TORONTO (Reuters) - The Canadian dollar weakened against its U.S. counterpart on Thursday, pulling back from a two-week high the day before, as the greenback rose broadly ahead of a speech on Friday by Federal Reserve Chairman Jerome Powell.
The U.S. dollar snapped a five-day losing streak, as a new round of U.S.-Chinese punitive trade tariffs boosted the greenback and the annual Federal Reserve conference began in Jackson Hole, Wyoming.
Powell is due to speak at the economic symposium on Friday. U.S. President Donald Trump told Reuters on Monday that he was “not thrilled” with rate increases under Powell, so the Fed chairman may wish to show he will not bow to pressure, said Shaun Osborne, chief currency strategist at Scotiabank.
“The (U.S.) dollar is generally strengthening up a bit more running into the Powell comments tomorrow,” Osborne said. “There is an expectation that he can’t sound in any way shape or form dovish.”
At 3:14 p.m. (1914 GMT), the Canadian dollar CAD=D4 was trading 0.6 percent lower at C$1.3085 to the greenback, or 76.42 U.S. cents. The currency traded in a range of C$1.2994 to C$1.3099.
On Wednesday, the loonie touched its strongest level in two weeks at C$1.2987 as oil prices jumped and optimism grew about progress in negotiations on the North American Free Trade Agreement.
Canada’s foreign minister said on Thursday that Canada would need to agree to any final conclusion on “rules of origin” reached in bilateral talks between the United States and Mexico as part of the modernization of NAFTA.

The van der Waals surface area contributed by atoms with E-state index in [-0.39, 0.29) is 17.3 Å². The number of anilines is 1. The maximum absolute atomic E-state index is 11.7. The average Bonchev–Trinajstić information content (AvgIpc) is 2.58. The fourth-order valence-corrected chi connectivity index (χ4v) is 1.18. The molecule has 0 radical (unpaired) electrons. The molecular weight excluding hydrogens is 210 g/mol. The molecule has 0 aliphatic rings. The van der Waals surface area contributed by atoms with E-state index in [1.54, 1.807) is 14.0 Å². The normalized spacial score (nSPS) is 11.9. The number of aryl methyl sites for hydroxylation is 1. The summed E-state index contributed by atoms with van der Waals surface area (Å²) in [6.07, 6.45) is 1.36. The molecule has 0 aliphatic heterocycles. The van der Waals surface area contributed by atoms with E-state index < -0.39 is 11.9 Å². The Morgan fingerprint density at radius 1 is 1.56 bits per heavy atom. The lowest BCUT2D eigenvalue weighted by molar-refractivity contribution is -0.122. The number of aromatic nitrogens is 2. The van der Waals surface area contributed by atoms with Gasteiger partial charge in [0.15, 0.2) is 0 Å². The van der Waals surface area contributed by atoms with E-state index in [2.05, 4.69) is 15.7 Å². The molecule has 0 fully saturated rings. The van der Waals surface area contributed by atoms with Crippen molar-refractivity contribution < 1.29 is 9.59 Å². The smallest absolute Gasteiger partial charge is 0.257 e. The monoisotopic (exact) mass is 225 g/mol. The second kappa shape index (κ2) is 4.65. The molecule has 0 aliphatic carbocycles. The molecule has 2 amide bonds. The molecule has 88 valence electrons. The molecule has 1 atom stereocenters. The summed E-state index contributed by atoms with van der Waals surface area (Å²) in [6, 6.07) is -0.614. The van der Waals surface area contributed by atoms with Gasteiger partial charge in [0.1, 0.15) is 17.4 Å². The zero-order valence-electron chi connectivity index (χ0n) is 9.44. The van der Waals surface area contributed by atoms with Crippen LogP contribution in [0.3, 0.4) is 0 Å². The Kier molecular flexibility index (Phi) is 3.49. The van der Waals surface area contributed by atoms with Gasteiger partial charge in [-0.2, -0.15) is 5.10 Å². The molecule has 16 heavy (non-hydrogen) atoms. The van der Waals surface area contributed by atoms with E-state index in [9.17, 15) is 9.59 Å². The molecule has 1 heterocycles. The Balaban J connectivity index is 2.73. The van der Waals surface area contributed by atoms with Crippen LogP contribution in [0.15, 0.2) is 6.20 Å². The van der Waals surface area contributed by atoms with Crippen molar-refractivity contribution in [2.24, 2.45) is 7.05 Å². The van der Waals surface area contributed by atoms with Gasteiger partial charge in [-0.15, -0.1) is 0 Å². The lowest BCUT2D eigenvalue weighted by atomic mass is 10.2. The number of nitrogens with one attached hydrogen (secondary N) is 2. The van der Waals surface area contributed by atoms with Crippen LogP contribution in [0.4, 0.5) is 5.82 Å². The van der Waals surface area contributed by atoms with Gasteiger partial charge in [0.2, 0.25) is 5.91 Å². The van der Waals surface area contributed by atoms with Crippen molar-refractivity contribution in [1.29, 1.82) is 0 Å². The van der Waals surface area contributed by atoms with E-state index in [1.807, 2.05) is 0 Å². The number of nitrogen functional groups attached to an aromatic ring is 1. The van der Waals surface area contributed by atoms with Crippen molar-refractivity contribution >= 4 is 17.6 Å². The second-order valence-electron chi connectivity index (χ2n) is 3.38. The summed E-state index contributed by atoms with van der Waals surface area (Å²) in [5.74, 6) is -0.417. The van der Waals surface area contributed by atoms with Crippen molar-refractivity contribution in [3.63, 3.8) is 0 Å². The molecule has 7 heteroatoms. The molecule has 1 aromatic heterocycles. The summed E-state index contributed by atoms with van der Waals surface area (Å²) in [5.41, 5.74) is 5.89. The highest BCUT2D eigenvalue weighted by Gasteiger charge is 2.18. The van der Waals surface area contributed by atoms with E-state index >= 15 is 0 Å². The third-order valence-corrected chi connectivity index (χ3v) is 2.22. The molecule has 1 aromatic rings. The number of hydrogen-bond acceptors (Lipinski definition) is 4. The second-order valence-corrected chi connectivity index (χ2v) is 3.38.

The price of oil, one of Canada’s major exports, steadied as the escalating trade war between the United States and China weighed on demand expectations a day after prices jumped on a big draw in U.S. crude inventories.
U.S. crude oil futures CLc1 settled three cents lower at $67.83 a barrel.
Canadian government bond prices were lower across a flatter yield curve, with the two-year CA2YT=RR down 2.5 Canadian cents to yield 2.125 percent and the benchmark 10-year CA10YT=RR falling 1 Canadian cent to yield 2.259 percent.
The gap between the two-year and 10-year yields shrank by 1.4 basis points to a spread of 13.4 basis points, its narrowest since October 2007.
Reporting by Fergal Smith; Editing by Susan Thomas and Peter Cooney
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